Our campaigns have never strayed very far into "adventure for adventure's sake" in terms of psychological theming; the financial, existential, political and religious pressures that drive player characters into the dungeon are pretty concrete. Merely having PC levels doesn't indicate that you like hanging out with goblins and ogres in that sort of context.

    Nothing wrong with the opposite approach either, I should emphasize; I was just pointing out that there are reasons for keeping the pursuit of magical arts more historical and rooted into scholastic pursuit.
  • That approach makes magic a non-scholarly pursuit, though, not suitable for people merely solitary, intelligent and strong-willed. This might or might not be what one is after.
    Seems to me that these might be separate "tracks" for spellcasting types. Some might derive new spells from first principles and through experimentation (the solitary, intelligent and strong-willed) and some might seek out existing manifestations of spells that they've heard rumors of. That would give you the scholar track and the adventurer track.
  • Scholars don't go into dungeons in the first place. By being a "Wizard 1" and not just a "wizard," you've already decided dungeons are more interesting than libraries.
    That's a really interesting and powerful world statement! I dig that.
  • Depends on the nature and conception of your campaign, there's a wide spectrum of opinion and practice on the exceptionalism question - that is, how exceptional player characters are supposed to be.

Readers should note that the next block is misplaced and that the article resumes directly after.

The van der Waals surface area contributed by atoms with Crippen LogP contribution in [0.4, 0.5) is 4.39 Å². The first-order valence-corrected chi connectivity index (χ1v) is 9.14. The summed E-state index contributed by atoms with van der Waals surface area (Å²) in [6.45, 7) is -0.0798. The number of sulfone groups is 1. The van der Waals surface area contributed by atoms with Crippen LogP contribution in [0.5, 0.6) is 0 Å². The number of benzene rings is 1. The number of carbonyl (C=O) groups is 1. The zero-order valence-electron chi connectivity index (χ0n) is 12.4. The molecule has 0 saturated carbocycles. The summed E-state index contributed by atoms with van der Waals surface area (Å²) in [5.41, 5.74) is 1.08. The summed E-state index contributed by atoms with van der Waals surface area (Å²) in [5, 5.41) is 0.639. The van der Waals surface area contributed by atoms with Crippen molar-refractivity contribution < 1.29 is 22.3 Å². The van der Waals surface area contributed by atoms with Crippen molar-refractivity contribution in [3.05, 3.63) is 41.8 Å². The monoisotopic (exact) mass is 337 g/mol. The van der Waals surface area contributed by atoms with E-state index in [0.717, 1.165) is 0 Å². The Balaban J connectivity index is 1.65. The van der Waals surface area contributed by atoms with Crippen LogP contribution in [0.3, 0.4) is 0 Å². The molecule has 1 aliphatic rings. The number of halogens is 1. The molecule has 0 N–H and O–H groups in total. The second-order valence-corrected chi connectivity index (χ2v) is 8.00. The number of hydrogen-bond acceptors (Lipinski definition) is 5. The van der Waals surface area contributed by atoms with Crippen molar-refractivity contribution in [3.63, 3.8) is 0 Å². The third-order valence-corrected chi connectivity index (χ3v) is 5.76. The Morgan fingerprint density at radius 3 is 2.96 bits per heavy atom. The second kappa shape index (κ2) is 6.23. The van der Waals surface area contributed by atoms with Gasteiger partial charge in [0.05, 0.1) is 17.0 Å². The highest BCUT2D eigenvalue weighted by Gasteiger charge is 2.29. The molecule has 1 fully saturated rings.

...

    Nothing wrong with the opposite approach either, I should emphasize; I was just pointing out that there are reasons for keeping the pursuit of magical arts more historical and rooted into scholastic pursuit.
    Nothing is wrong with those approaches, but (in my opinion) those approaches are not "awesome," and this is an "Awesome-o-fy" thread. =D
  • That's a very good point about awesome, it completely slipped my mind that the term has a specific technical meaning in geekery.
  • I like the idea of taboos/restrictions. It reminds me a little of the Thieves-World Blue Magicians who must keep a secret (usually regarding their behavior) in order to keep their magic. It's also reminiscent of Vows and might have an interesting application to Clerics (Priests, white Sorcerers, for related systems).

    It would be an interesting explanation for why Holy Wo/Men cannot shed blood; they would not have access to Wound Healing spells if they did.
  • edited February 2014
    Magic is a side-effect of disturbing the balance between reality and the other realm. "Spells" simply shred the appropriate bits of reality to cause the effect. The world itself resists that, so you have to wedge a small spell in the crack between What Is and What Could Be to allow bigger and bigger changes to come through. Furthermore, once that effect has been created, the energies required are expended; that specific effect can't be used in the area until reality reasserts itself.

    Mechanically, someone has to cast a 0th level cantrip to 'prep' reality for anyone to cast 1st level spell. Also, once someone casts a spell, everyone "forgets" it while in the area. Teams of spellcasters can work in tandem, small spells supporting the big ones... while duels between spellcasters quickly escalate to a one-upmanship contest of earthshattering proportions.

    Rituals are prolonged sequences of ever more complicated spells, culminating in a fundamental alteration of reality.
  • Scholars don't go into dungeons in the first place. By being a "Wizard 1" and not just a "wizard," you've already decided dungeons are more interesting than libraries.